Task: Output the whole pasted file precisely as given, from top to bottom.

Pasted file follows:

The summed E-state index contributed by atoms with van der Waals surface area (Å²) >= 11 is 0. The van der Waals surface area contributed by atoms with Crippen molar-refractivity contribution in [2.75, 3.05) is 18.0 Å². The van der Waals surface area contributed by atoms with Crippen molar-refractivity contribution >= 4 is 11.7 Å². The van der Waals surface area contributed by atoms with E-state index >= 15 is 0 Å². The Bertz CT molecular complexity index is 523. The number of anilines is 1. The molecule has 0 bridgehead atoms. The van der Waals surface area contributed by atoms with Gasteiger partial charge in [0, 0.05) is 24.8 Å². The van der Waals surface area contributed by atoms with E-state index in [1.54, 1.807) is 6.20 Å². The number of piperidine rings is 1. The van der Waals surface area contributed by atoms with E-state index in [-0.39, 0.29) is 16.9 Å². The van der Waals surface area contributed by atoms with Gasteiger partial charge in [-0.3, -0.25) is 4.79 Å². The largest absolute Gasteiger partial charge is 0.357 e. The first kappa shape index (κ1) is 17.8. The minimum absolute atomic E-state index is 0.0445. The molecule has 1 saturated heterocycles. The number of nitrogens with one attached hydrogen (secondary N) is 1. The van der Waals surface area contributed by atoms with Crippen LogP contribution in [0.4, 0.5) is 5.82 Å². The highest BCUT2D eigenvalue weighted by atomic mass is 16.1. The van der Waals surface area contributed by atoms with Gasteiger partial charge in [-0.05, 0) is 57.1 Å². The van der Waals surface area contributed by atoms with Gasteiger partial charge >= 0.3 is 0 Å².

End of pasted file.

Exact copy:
The summed E-state index contributed by atoms with van der Waals surface area (Å²) >= 11 is 0. The van der Waals surface area contributed by atoms with Crippen molar-refractivity contribution in [2.75, 3.05) is 18.0 Å². The van der Waals surface area contributed by atoms with Crippen molar-refractivity contribution >= 4 is 11.7 Å². The van der Waals surface area contributed by atoms with E-state index >= 15 is 0 Å². The Bertz CT molecular complexity index is 523. The number of anilines is 1. The molecule has 0 bridgehead atoms. The van der Waals surface area contributed by atoms with Gasteiger partial charge in [0, 0.05) is 24.8 Å². The van der Waals surface area contributed by atoms with E-state index in [1.54, 1.807) is 6.20 Å². The number of piperidine rings is 1. The van der Waals surface area contributed by atoms with E-state index in [-0.39, 0.29) is 16.9 Å². The van der Waals surface area contributed by atoms with Gasteiger partial charge in [-0.3, -0.25) is 4.79 Å². The largest absolute Gasteiger partial charge is 0.357 e. The first kappa shape index (κ1) is 17.8. The minimum absolute atomic E-state index is 0.0445. The molecule has 1 saturated heterocycles. The number of nitrogens with one attached hydrogen (secondary N) is 1. The van der Waals surface area contributed by atoms with Crippen LogP contribution in [0.4, 0.5) is 5.82 Å². The highest BCUT2D eigenvalue weighted by atomic mass is 16.1. The van der Waals surface area contributed by atoms with Gasteiger partial charge in [-0.05, 0) is 57.1 Å². The van der Waals surface area contributed by atoms with Gasteiger partial charge >= 0.3 is 0 Å².